BEIJING, Feb. 16 (Xinhua) -- China's inflation was further tamed in January as food prices saw a decline, while price retreats in coal and steel sectors prompted factory-gate inflation to moderate, official data showed Wednesday.
The consumer price index (CPI), a main gauge of inflation, rose 0.9 percent year on year in January, down from the 1.5-percent increase a month ago, data from the National Bureau of Statistics (NBS) showed.
A breakdown of the data showed that food prices dropped 3.8 percent year on year, a decline 2.6 percentage points higher than that in December 2021.
The price of pork, a staple meat in China, slumped 41.6 percent year on year, compared with a 36.7-percent decrease a month ago.
The price retreat of pork came due to a high base of comparison in the same period last year, noted NBS senior statistician Dong Lijuan.
Non-food prices rose 2 percent from a year earlier, which eased from the 2.1-percent increase reported in the previous month.
The core CPI, which excludes food and energy prices, gained 1.2 percent year on year, flat with a month ago.
On a monthly basis, the country's CPI rose 0.4 percent, with food prices increasing by 1.4 percent.
Due to the Spring Festival holiday, fruits, aquatic products and vegetables saw price increases, going up 7.2 percent, 4.1 percent and 3.1 percent from the previous month, respectively, Dong said.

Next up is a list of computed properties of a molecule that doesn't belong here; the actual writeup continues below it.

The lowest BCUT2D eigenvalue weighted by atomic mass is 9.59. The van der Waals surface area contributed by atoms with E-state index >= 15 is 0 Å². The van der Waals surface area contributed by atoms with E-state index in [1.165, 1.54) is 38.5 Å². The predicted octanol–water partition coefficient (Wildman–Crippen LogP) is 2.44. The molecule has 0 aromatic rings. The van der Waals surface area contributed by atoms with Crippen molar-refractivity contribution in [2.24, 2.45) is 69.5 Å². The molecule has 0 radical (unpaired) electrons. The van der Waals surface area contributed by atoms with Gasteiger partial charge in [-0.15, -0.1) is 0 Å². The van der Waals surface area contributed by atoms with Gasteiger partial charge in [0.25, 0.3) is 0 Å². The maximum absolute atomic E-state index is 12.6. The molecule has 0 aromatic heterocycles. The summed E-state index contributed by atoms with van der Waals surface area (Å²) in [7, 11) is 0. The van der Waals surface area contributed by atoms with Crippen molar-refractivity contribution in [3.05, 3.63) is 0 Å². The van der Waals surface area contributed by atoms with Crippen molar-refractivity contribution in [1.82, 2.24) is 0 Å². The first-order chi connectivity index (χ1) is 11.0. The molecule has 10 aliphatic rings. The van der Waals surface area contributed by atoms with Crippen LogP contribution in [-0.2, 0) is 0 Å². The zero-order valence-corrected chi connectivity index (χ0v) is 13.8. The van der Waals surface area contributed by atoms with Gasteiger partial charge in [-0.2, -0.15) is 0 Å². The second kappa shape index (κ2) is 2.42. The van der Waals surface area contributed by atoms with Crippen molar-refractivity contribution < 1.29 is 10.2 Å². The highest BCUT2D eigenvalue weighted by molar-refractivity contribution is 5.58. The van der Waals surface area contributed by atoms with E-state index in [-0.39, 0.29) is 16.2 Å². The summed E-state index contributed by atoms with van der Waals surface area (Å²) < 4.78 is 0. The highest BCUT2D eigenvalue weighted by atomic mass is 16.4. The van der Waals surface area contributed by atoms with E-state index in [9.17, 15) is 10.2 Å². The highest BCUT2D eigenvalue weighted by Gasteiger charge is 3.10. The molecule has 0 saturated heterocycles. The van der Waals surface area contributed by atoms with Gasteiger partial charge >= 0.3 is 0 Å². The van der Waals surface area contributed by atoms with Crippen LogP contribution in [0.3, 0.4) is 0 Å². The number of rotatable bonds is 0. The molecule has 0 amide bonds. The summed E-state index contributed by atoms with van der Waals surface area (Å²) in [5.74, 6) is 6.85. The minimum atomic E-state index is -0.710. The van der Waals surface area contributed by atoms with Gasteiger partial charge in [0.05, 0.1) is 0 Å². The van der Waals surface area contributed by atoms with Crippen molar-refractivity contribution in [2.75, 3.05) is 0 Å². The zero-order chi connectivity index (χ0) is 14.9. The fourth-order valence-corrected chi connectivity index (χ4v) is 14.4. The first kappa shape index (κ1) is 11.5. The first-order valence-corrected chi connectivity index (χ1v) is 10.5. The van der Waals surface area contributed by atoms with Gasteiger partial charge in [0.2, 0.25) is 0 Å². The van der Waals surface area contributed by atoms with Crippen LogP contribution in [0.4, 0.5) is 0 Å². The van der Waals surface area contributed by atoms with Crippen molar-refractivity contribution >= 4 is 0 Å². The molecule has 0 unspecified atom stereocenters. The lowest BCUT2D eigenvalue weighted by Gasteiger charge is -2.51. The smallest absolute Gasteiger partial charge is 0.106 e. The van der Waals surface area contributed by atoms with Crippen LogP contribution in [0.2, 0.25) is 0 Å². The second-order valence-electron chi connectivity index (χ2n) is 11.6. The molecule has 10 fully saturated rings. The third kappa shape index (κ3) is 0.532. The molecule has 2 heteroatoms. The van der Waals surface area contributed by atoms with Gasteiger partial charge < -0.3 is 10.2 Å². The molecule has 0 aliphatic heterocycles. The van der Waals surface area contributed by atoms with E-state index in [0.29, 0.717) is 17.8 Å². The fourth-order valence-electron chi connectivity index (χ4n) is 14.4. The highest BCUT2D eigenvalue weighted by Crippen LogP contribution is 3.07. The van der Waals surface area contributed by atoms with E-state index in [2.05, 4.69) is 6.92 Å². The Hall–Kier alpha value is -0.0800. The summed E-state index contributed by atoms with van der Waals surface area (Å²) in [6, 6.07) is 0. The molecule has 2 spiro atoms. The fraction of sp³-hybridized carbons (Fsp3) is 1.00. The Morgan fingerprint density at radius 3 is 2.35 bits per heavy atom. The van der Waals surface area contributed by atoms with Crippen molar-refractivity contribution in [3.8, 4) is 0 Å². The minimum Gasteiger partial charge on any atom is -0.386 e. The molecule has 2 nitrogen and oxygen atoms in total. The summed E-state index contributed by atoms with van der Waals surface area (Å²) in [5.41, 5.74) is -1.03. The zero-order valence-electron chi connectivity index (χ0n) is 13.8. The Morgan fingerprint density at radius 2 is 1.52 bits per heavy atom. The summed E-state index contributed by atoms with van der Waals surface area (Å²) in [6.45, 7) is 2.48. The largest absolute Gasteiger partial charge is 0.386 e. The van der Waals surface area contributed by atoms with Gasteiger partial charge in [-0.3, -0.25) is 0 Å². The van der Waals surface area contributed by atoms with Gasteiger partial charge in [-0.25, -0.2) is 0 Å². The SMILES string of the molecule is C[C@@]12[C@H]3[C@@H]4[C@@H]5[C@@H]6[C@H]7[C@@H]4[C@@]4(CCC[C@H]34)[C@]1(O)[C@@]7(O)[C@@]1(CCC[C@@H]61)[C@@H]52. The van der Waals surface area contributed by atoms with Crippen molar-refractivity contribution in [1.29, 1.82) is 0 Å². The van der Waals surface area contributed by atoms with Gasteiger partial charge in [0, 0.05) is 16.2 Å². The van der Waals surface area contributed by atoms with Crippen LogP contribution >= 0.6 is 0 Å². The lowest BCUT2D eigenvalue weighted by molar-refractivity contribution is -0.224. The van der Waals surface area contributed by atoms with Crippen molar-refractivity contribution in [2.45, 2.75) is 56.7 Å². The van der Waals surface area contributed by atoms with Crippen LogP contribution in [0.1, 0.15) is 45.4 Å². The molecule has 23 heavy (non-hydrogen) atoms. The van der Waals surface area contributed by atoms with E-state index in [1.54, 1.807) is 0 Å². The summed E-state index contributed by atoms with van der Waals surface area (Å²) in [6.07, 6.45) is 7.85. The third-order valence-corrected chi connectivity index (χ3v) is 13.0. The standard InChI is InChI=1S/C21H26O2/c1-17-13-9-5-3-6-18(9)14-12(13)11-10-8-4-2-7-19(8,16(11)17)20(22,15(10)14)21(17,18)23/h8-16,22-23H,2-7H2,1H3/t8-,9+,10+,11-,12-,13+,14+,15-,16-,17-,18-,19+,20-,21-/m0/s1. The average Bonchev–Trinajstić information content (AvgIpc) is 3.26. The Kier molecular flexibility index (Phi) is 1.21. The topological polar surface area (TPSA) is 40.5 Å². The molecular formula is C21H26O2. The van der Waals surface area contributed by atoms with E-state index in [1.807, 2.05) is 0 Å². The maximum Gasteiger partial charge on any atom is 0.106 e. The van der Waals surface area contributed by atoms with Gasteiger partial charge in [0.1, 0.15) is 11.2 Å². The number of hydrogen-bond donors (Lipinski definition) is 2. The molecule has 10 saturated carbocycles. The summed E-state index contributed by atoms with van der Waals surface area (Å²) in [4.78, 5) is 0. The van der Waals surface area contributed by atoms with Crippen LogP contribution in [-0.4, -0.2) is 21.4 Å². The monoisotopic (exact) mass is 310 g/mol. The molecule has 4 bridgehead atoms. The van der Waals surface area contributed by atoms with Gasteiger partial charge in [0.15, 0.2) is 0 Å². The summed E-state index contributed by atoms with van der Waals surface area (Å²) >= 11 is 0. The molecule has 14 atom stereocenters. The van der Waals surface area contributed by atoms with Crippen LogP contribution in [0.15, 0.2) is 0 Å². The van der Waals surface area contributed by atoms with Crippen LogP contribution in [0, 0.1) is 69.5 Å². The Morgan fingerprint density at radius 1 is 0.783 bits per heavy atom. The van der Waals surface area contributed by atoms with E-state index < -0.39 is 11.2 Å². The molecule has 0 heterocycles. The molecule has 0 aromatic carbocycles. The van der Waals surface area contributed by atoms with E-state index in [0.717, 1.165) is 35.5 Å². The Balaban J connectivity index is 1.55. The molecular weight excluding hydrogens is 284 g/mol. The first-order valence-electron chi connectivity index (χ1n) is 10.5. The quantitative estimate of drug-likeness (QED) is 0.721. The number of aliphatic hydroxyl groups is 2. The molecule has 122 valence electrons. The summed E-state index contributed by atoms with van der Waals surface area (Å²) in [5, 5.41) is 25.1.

The prices of gasoline and diesel rose 2.2 percent and 2.4 percent month on month, due to the impact of rising global energy prices.
Wednesday's data also showed that China's producer price index (PPI), which measures costs for goods at the factory gate, recorded a further slowdown in growth in January over sustained government efforts to stabilize energy and raw material prices.
The PPI went up 9.1 percent year on year in January, which moderated from the 10.3 percent year-on-year increase registered in December last year. On a monthly basis, the PPI dropped 0.2 percent last month.
Falling coal and steel prices, as a result of government measures to ensure supply and stabilize prices, have led to an overall price decline among industrial products in January, Dong said.
However, price hikes in the global markets shored up domestic producer prices in oil and non-ferrous metal industries.
Inflation is a prominent issue facing the world, and China must pay close attention to its potential spillovers, according to a State Council executive meeting chaired by Chinese Premier Li Keqiang on Monday.
"We are confident and capable of tackling inflation, but we must stay on alert," Li said at the meeting. "Should inflation occur, it would cause a major impact on the society. Therefore it is crucial to ensure supply and keep prices stable."
Efforts to ensure the supply and stable prices of commodities will continue, to ease cost-induced pressures on downstream enterprises and keep consumer prices generally stable, Li noted.